By Caroline Sheridan Norton
Caroline Norton (1808-1877) used to be a Victorian writer and campaigner for social reform, in particular reform of women's felony rights. during this lucidly written account Norton describes how upon marriage in 1855 girls turned legally 'non-existent': they can no longer deliver circumstances to courtroom; they can now not input right into a agreement; they can now not instigate a divorce and their possessions, gains and any bequests made to them immediately turned their husband's estate. Norton explains how this loss of criminal autonomy affected girls in the event that they grew to become estranged from their husbands, utilizing her personal reviews for representation and recommending alterations which might enhance women's criminal place. released in 1855 while Parliament was once debating the topic of divorce reform, this quantity exhibits the felony place of girls at present. It presents the critiques of up to date legislators in help and competition at the problems with women's felony rights and reform of divorce legislation.
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Additional info for A Letter to the Queen on Lord Chancellor Cranworth’s Marriage and Divorce Bill
We find no difficulty in controlling the merchant in his factories, the master with his apprentices, nor in the protection of persons in all other dependant positions. We find no difficulty in punishing the abuse of power, or discovered crime. It suffices that it be proved that wrong was committed, and punishment follows as a matter of course. The poor cabin boy is on the high seas. The steward, or the captain, or a brutal messmate, maltreats the boy. He is bruised,—he is maimed, —he is miserable,—that meagre shuffling overworked lad, whose very surname perhaps nobody knows: some little outcast Tom, Jack, or Jim, sent to sea by the parish.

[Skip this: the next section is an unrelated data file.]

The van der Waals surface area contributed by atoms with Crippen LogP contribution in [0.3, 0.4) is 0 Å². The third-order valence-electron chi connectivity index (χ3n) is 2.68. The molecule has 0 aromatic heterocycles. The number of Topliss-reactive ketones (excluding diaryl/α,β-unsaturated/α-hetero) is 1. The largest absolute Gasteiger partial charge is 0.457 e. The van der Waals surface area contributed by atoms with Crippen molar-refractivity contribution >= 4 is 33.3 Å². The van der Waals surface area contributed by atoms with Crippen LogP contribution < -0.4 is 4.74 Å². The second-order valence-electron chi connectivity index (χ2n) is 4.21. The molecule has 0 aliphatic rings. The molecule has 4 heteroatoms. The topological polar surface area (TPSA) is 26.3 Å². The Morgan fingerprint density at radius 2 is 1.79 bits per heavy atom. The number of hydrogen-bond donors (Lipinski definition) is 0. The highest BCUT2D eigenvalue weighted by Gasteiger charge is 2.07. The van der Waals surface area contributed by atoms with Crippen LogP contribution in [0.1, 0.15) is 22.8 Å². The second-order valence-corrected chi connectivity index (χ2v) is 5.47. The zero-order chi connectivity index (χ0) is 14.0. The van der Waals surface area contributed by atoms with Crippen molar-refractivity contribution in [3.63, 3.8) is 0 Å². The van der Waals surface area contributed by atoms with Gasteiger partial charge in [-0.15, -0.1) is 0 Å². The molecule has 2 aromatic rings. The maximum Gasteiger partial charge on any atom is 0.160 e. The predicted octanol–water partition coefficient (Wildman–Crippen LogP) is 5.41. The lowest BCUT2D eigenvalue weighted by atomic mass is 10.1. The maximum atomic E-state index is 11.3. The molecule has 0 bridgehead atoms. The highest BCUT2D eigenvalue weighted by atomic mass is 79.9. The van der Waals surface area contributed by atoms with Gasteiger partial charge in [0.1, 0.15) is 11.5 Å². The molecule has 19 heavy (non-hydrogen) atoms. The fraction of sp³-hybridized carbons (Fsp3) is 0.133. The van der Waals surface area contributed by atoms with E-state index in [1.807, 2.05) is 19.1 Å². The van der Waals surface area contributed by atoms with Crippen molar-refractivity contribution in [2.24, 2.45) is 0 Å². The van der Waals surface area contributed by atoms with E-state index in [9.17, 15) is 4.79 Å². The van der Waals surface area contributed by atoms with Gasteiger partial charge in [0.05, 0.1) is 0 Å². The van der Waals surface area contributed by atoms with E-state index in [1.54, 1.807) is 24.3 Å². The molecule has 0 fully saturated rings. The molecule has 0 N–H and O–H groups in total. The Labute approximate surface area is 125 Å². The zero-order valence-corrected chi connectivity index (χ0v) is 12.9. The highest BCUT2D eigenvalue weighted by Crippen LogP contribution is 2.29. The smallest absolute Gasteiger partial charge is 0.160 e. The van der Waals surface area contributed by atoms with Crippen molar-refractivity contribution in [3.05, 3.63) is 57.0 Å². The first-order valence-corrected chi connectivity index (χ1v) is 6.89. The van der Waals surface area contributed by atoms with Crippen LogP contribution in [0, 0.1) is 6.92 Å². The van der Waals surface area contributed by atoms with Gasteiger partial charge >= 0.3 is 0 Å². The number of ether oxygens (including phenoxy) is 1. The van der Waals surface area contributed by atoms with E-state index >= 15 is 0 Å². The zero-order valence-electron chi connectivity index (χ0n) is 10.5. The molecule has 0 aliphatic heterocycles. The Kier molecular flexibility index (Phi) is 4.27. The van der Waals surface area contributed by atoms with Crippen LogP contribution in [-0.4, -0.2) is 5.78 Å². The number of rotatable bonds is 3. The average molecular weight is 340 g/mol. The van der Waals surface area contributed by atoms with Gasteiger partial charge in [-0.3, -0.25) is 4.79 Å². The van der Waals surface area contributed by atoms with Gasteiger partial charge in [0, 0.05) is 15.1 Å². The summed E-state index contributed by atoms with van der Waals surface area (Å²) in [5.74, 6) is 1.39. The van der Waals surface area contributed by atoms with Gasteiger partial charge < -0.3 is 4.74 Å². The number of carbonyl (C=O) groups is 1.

What is to be the rule?
Where was the remedy? There was none. A second case last session, was one in which a married man of rank came to England, to dispute the guardianship of an infant child born of a double adultery; the married lady who was its mother having been divorced for his sake. The evil bond between them being already broken, each desired to retain this u pledge of love," the person of the little child. It was seized by the mother; regained by the father; made the subject of police struggles on the Continent, and of a threatening scandal in England.
A Letter to the Queen on Lord Chancellor Cranworth’s Marriage and Divorce Bill by Caroline Sheridan Norton